Exploring Thy Catafalque's music with Tamás Kátai

Exploring Thy Catafalque’s music with Tamás Kátai

Thy Catafalque has been around for more than two decades, yet they never ceases to amaze, thanks to their ever-changing sound, rich in influences and various layers that have to be discovered slowly, going deeper as you listen to their music one more time. This feeling is confirmed by Thy Catafalque‘s latest full length Naiv, which was released at the end of January and can be included in a list of the most magnetic albums in 2020. Such a fascinating record can raise many questions and things we are curious about, especially concerning the hidden meanings this album bears, as well as the identity the band embodies today. And honestly, who else other than Thy Catafalque‘s very own Tamás Kátai can help us understand all these aspects we are curious about?

First of all, thank you so much for agreeing to this interview! How are things going?

Hello, thank you very much for having me. All good here.

Naiv was published at the end of January, just as the Coronavirus situation was starting to get serious in various countries. Were you in Scotland during that time? How was the situation back then?

In fact, it was released when the situation still did not look that dire. Sadly enough I do not live in Scotland any more; I moved back to Hungary in the summer of 2018 and at that time there was really nothing noticeable going on here.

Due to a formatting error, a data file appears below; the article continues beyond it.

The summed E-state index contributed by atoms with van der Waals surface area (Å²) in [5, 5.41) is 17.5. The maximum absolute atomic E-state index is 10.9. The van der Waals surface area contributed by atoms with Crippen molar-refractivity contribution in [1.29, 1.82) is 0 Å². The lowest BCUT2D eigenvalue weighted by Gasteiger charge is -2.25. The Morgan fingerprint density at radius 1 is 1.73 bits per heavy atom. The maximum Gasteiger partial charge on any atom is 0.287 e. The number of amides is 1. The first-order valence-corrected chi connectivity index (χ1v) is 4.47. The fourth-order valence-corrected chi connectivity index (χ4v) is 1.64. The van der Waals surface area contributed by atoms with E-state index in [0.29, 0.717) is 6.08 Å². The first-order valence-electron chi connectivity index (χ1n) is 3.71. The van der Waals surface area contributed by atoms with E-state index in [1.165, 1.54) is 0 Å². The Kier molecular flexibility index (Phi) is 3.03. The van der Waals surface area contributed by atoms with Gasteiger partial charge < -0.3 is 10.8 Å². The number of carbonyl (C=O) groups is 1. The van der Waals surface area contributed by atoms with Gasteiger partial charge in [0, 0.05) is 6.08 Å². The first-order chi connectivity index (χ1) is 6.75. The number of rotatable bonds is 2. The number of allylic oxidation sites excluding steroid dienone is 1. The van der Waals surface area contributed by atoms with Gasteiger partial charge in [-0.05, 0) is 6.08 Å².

What did you have in mind to convey with this record, and are you satisfied with the feedback so far?

I did not have any concept or idea, it was just the next album and that’s the normal way for me usually. It was a weird situation, though, because I started the record in Scotland and finished it living in Hungary, so it’s really between two worlds. I feel fine about it and people seem to like it generally. Yes, I’m happy about it.

Reading the information about Naiv, I saw that you cooperated with many musicians on this album. Can you tell us a bit about how this cooperation started?

Many of those musicians are long term friends or collaborators. If anyone’s familiar with our back catalogue, they can easily recognize the names from previous albums or even from previous bands. The main thing is I like to work with different people because they can bring so much to the table that I don’t even think about would be possible, and thus the music is getting richer and more exciting for me, for them and for the audience as well. I have to mention here Martina Horváth the most, who is singing in Thy Catafalque for the second album now (and will sing the next one). She really brought a new dimension to the music.

One of the things that I immediately found fascinating about Naiv when I first approached it was undoubtedly the artwork. Did you have a previous interest in embroidery motifs or was it the result of some research you specifically did for the album?